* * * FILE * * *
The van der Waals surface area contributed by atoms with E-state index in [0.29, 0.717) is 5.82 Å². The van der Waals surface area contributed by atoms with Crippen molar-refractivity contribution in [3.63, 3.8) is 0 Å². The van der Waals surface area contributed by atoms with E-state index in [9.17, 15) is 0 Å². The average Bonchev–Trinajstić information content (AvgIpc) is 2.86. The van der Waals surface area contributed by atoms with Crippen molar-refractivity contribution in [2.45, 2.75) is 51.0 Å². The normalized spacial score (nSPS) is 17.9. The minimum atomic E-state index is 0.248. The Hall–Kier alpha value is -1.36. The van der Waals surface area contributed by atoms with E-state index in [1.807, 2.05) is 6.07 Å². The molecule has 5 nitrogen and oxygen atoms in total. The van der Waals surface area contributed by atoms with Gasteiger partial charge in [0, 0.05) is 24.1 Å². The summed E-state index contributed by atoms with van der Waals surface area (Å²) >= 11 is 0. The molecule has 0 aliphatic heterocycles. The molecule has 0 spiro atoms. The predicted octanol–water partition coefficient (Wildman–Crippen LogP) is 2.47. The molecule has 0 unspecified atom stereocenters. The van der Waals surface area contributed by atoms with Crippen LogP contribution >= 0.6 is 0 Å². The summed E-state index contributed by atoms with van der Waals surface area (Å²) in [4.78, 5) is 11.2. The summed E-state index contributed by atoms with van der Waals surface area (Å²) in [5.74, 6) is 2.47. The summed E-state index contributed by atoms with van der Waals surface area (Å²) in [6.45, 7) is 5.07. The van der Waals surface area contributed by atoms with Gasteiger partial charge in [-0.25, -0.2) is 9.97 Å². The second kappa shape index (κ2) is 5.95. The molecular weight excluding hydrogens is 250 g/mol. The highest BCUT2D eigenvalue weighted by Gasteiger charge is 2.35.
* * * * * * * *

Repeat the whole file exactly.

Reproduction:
The van der Waals surface area contributed by atoms with E-state index in [0.29, 0.717) is 5.82 Å². The van der Waals surface area contributed by atoms with Crippen molar-refractivity contribution in [3.63, 3.8) is 0 Å². The van der Waals surface area contributed by atoms with E-state index in [9.17, 15) is 0 Å². The average Bonchev–Trinajstić information content (AvgIpc) is 2.86. The van der Waals surface area contributed by atoms with Crippen molar-refractivity contribution in [2.45, 2.75) is 51.0 Å². The normalized spacial score (nSPS) is 17.9. The minimum atomic E-state index is 0.248. The Hall–Kier alpha value is -1.36. The van der Waals surface area contributed by atoms with E-state index in [1.807, 2.05) is 6.07 Å². The molecule has 5 nitrogen and oxygen atoms in total. The van der Waals surface area contributed by atoms with Gasteiger partial charge in [0, 0.05) is 24.1 Å². The summed E-state index contributed by atoms with van der Waals surface area (Å²) >= 11 is 0. The molecule has 0 aliphatic heterocycles. The molecule has 0 spiro atoms. The predicted octanol–water partition coefficient (Wildman–Crippen LogP) is 2.47. The molecule has 0 unspecified atom stereocenters. The van der Waals surface area contributed by atoms with Crippen LogP contribution >= 0.6 is 0 Å². The summed E-state index contributed by atoms with van der Waals surface area (Å²) in [4.78, 5) is 11.2. The summed E-state index contributed by atoms with van der Waals surface area (Å²) in [5.74, 6) is 2.47. The summed E-state index contributed by atoms with van der Waals surface area (Å²) in [6.45, 7) is 5.07. The van der Waals surface area contributed by atoms with Gasteiger partial charge in [-0.25, -0.2) is 9.97 Å². The second kappa shape index (κ2) is 5.95. The molecular weight excluding hydrogens is 250 g/mol. The highest BCUT2D eigenvalue weighted by Gasteiger charge is 2.35.